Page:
Stocks are flat or lower today. Investors are waiting for Fed Chairman Powell’s news conference after central bank concludes its two-day meeting.
- The IBD/TIPP Economic Optimism Index in the US fell to 47 in June, the lowest since September of 2016. It is the weakest reading under President Trump’s administration as Americans turned more pessimistic about their personal finances (-3.1 to 49.8) and the federal policies sub index sank 5.1 points to 48.7. The outlook for the US economy was nearly unchanged (42.4 from 42.3), even as states let businesses reopen, employment jumped and the coronavirus stock market rally kept running. Also, there’s an unusually large gap between how self-described stock-market investors and non investors feel about the outlook for the US economy, with stock market investors modestly optimistic (52.8) and non investors deeply pessimistic (42.1). Among income groups, only those earning above $75,000 remain optimistic (51.3). Pessimism is greatest among those earning below $30,000 (42.7) as job losses have been concentrated in lower-wage industries.
- The Federal Reserve expanded its Main Street Lending Program to allow more small and medium-sized businesses to be able to receive support. The central bank lowered the minimum loan size for certain loans to $250,000 from $500,000; increased the maximum loan size for all facilities; increased the term of each loan option to five years, from four years; extended the repayment period for all loans by delaying principal payments for two years, rather than one; and raised the Reserve Bank’s participation to 95% for all loans. The program intends to purchase 95% of each eligible loan that is submitted and the Fed is working to include loans for nonprofit organizations. The Fed move came just ahead of a monetary policy decision on Wednesday with policymakers likely to keep the fed funds rate steady at 0-0.25% and re-commit to using the full range of tools.
- The NFIB Small Business Optimism Index increased to 94.4 in May of 2020 recovering from a 7-year low of 90.9 in April and above consensus of 86. Still, the reading remains below 95, a level not seen since 2016 as the activity remained depressed due to COVID-19 restrictions. Sales expectations for the next six months increased 18 points to -24, rebounding from a record low of -42, the lowest level in the survey’s 46-year history. Expectations for better business conditions also went up by 5 points to -34 as owners are optimistic about future business conditions and expect the recession to be short-lived.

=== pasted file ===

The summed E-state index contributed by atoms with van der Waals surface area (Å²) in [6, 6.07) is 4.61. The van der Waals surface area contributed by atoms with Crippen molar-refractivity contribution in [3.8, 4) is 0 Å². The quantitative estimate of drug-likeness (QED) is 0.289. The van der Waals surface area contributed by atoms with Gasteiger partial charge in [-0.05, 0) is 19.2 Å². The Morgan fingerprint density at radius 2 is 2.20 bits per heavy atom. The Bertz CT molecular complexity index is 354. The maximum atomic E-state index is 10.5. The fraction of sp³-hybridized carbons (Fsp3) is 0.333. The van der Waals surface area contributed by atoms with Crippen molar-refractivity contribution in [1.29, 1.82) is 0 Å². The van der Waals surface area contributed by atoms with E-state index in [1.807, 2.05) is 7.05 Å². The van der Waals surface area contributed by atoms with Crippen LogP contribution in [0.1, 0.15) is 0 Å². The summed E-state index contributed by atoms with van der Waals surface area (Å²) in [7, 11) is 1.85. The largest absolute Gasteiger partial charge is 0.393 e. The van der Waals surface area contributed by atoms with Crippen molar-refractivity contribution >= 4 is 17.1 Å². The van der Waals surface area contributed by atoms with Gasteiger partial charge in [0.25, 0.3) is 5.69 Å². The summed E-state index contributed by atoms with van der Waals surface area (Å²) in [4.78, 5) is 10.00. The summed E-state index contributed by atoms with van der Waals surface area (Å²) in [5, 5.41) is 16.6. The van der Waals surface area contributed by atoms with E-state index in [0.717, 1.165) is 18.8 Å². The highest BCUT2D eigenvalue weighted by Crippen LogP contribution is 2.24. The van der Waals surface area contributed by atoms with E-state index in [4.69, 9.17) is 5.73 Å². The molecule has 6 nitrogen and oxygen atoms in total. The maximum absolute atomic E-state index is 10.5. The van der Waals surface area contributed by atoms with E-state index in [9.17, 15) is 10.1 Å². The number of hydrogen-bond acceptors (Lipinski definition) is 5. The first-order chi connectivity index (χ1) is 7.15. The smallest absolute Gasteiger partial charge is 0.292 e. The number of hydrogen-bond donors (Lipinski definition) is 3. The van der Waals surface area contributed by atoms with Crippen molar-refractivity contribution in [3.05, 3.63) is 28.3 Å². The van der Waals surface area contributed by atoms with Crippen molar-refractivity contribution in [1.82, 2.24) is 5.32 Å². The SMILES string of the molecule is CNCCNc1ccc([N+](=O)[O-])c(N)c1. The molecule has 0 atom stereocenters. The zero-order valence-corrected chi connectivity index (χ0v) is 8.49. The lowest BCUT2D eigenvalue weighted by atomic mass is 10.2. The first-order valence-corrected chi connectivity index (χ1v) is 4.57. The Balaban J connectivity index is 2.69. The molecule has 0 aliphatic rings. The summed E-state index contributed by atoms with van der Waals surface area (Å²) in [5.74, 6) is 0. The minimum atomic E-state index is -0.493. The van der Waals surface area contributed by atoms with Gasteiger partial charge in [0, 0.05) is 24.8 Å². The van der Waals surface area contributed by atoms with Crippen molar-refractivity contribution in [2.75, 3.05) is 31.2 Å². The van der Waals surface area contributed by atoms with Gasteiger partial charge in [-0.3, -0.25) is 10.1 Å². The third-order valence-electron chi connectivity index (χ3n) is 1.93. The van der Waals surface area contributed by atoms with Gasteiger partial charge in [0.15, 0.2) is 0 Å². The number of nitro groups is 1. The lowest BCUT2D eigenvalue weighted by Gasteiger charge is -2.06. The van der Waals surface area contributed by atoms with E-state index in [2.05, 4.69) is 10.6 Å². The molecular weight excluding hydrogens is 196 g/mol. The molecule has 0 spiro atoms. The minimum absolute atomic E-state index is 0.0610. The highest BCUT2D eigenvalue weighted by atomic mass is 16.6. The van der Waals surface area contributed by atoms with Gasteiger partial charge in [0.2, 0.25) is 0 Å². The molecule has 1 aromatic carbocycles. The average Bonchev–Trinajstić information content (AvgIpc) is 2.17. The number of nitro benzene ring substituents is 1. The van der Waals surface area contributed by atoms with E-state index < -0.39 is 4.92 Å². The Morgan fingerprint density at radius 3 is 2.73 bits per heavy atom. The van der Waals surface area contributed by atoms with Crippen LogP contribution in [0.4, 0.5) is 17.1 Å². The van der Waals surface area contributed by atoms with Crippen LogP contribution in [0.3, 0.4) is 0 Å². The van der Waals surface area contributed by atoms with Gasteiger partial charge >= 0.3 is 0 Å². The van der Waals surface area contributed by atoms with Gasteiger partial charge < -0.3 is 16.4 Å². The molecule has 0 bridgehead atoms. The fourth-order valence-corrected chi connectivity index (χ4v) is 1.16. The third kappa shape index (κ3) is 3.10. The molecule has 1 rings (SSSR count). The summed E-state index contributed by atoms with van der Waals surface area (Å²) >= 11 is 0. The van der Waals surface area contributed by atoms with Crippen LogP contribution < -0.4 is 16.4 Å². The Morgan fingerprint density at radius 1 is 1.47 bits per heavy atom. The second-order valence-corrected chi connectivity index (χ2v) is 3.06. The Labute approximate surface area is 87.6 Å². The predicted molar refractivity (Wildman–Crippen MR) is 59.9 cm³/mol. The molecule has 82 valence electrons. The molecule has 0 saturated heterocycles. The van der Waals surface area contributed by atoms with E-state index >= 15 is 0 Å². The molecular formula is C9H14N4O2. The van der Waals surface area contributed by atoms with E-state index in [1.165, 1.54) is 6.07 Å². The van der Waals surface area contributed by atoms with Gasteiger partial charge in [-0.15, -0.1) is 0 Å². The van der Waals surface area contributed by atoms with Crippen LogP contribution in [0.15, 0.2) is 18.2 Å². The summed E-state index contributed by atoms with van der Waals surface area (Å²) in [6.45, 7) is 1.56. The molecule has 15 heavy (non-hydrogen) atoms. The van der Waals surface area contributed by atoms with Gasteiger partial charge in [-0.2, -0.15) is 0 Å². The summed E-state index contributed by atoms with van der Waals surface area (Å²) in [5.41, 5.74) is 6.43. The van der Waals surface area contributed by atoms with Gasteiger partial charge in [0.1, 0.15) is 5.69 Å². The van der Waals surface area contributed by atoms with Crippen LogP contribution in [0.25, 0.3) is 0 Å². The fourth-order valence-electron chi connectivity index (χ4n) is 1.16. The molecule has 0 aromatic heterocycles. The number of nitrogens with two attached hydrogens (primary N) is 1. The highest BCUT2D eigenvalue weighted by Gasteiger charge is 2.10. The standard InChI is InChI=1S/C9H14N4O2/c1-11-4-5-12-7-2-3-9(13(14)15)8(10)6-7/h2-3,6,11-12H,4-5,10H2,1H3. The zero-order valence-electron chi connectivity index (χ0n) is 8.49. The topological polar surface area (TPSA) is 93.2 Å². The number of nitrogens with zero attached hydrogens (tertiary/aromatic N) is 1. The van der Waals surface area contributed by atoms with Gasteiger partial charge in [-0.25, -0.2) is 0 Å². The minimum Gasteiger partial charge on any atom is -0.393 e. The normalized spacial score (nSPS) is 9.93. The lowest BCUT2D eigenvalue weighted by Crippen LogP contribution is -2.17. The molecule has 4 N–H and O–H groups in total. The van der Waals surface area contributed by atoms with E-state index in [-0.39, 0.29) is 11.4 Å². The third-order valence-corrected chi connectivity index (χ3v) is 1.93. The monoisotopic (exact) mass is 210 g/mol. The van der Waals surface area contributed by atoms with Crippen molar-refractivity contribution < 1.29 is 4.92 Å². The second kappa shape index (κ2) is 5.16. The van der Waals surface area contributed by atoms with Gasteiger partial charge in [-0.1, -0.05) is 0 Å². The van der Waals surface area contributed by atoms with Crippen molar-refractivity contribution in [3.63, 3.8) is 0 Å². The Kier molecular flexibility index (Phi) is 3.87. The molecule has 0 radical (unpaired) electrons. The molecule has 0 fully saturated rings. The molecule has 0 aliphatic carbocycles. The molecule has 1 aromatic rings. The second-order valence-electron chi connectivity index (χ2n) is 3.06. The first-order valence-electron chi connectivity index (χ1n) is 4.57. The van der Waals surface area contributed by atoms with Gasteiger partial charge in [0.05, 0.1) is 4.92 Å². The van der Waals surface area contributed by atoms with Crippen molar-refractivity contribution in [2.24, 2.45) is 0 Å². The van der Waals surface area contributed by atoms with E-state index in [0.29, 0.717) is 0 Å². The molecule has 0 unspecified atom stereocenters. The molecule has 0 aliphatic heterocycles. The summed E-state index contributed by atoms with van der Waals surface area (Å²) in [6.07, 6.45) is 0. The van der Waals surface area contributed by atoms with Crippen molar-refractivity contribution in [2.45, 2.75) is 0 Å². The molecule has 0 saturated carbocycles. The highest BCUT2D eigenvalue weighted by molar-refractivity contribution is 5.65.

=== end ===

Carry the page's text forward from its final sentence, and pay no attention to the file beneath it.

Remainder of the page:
- The Eurozone economy shrank by 3.6% quarter on quarter in the first three months of 2020, compared with preliminary estimates of a 3.8% contraction and the previous period’s 0.1% growth. It was still the steepest contraction on record as a coronavirus lockdown from mid-March forced non-essential businesses to close and consumers to stay at home. Among the bloc’s largest economies, Germany’s GDP contraction was the sharpest since 2009, while France, Spain and Italy economies shrank the most on record. Germany, France and Italy all entered a recession.
- On Tuesday: European stocks ended lower after the World Bank warned that the global economy this year will see the deepest recession since World War II. US stocks have moved significantly higher over the past several sessions but gave back some ground on Tuesday, although strength among technology stocks lifted the tech-heavy Nasdaq to a new record high. Asian stocks turned in a mixed performance as investors exercised caution after recent strong gains on hopes for a quick economic recovery from the coronavirus induced downturn
- Tuesday’s data below:
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